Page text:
October 25, 2012

MIAMI — Acute coronary syndrome (ACS) patients randomized to prasugrel (Effient, Lilly/Daiichi-Sanyo) following coronary angiography had significantly lower rates of major cardiovascular events compared with patients treated with clopidogrel. The results, from the TRILOGY-ACS trial, run counter to the results observed in the overall study. In TRILOGY-ACS, one of the few studies to focus on high-risk patients with ACS who are medically managed without revascularization, the newer antiplatelet agent prasugrel failed to show a reduction in the primary end point of major cardiovascular events compared with clopidogrel.

Presenting the results of the angiography cohort at TCT 2012, Dr Stephen Wiviott (Brigham and Women's Hospital, Boston, MA) told heartwire that the patients who underwent angiography prior to randomization to the antiplatelet drugs likely represent a true, higher-risk ACS patient population.

"I think angiography identifies a population of patients with ACS in whom we're sure they have active coronary disease driving their event," he said. "In order to get into the trial, if you had angiography, you had to demonstrate that you had significant coronary lesions. There are many people who come into the hospital who have ST-segment changes or positive troponin, and when we take them to the cath lab they don't have significant coronary lesions. I think the angiography creates a purer coronary-based population."

In doing so, the subgroup analysis of TRILOGY-ACS is then consistent with other ACS trials, such as TRITON-TIMI 38 and PLATO, he said.

Dr Roxana Mehran (Mount Sinai School of Medicine, New York), the moderator of the morning press conference where the results were presented, urged caution in interpreting the results, noting that the overall TRILOGY-ACS study was negative. She added that the significance of the interaction between angiography/no angiography and the primary outcome was not statistically significant.

"The overall trial was a negative trial, and whenever you look at a subgroup, even it's positive, as [Wiviott] pointed out very nicely, it's only hypothesis generating," said Mehran. "Furthermore, the p interaction term was not statistically significant, so although we're seeing the benefit, there is not a significant interaction, which is really important. All of that put aside, these are intriguing findings."

Reduction in the Primary End Point of 23%

In the double-blind, randomized TRILOGY-ACS trial, patients were eligible if they were selected for a final treatment strategy of medical management without revascularization within 10 days of their index ACS event. The 7243 ACS patients age <75 years taking aspirin were randomized to 30 months of treatment with prasugrel 10 mg daily or clopidogrel 75 mg daily (prasugrel 5 mg was used for those weighing <60 kg). The angiographic cohort included 3085 patients randomized to prasugrel or clopidogrel after angiography while 4158 patients were randomized to treatment without angiography.

Among patients who received angiography prior to randomization, treatment with prasugrel reduced the primary efficacy end point of cardiovascular death, MI, or stroke 23% compared with clopidogrel-treated patients. For those who did not undergo angiography, there was no difference in the primary end point between the two treatment arms.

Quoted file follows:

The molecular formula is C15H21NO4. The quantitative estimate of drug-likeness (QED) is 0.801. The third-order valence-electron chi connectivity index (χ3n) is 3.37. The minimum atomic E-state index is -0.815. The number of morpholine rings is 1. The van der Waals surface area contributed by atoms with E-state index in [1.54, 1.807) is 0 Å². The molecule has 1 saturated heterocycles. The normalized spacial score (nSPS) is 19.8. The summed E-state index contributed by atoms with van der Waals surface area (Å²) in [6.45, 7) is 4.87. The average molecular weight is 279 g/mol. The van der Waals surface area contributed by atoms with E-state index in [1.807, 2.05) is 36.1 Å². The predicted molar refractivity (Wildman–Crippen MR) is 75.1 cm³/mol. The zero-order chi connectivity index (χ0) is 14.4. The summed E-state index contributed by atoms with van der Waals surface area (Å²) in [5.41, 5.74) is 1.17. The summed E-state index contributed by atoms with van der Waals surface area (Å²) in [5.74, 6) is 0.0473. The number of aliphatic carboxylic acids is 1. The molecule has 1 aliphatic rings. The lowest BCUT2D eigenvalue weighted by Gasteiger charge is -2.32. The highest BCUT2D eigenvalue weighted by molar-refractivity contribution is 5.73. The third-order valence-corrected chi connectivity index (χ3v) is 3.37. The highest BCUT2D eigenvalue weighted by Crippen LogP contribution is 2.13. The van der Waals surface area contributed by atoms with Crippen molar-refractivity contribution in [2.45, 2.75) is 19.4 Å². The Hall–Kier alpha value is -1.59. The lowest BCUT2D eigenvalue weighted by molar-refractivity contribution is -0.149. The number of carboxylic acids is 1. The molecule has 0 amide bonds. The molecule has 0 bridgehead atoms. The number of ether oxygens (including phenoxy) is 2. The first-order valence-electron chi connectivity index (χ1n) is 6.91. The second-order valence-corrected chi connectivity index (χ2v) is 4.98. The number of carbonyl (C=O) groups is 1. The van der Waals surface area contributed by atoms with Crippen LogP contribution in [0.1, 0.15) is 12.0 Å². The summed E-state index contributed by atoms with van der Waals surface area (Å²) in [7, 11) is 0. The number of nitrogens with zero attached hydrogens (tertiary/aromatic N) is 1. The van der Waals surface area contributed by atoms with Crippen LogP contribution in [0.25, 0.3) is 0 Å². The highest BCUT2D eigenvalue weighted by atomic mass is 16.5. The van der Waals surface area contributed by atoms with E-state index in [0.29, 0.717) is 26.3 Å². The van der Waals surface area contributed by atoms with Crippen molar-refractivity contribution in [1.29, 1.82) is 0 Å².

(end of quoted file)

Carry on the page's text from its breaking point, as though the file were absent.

TRILOGY-ACS: Angiographic Cohort Analysis Primary Endpoint and MI Risks

End point Prasugrel, n=1534 (%) Clopidogrel, n=1561 (%) Hazard ratio (95% CI)
Angiography cohort      
Cardiovascular death, MI, and stroke 10.7 14.9 0.77 (0.61–0.98)
MI 7.2 10.3 0.74 (0.55–1.00)
No angiography cohort      
Cardiovascular death, MI, and stroke 16.3 16.7 1.01 (0.84–1.20)
MI 9.2 10.6 1.00 (0.79–1.26)

Speaking with heartwire , Dr Michael Rinaldi (Sanger Heart and Vascular Institute, Charlotte, NC) agreed with the assessment of the TRILOGY-ACS researchers, noting that physicians in the study were likely worried about the patients who underwent angiography and as a result were able to stratify, to some extent, a group of patients at higher risk for adverse events. "For that group, focusing a more aggressive drug strategy with prasugrel likely gave them a better chance," said Rinaldi. "And there is a lot of clinical-trial evidence to suggest that this is true."

Such trials include the ACS studies leading to the approval of prasugrel and ticagrelor (Brilinta, AstraZeneca)--TRITON-TIMI 38 and PLATO, where there was a benefit of more aggressive antiplatelet therapy over clopidogrel. Other trials that included lower-risk patients, such as TRIGGER-PCI, failed to show a benefit of prasugrel over clopidogrel in stable coronary artery disease patients. "TRITON and PLATO were ACS patients, and these patients do seem to benefit from the more intensive antiplatelet therapy," said Rinaldi. For the nonangiography patients, who were likely assessed as lower risk by the participating physicians, there does not appear to be a benefit to treatment with prasugrel.

Overall, the major bleeding risks associated with prasugrel in TRILOGY-ACS were higher, although the difference did not reach statistical significance (2.7% vs 1.4%, respectively; p=0.07). When the researchers combined the end point of major and minor TIMI bleeding, there was a similar excess risk in both treatment arms.

Wiviott reports grant/research support from Eli Lilly, AstraZeneca, Merck, and Eisai; consulting fees/honoraria from Eli Lilly, Daiichi Sankyo, AstraZeneca, Bristol-Myers Squibb, Sanofi, and Eisai. Rinaldi reports no conflicts of interest.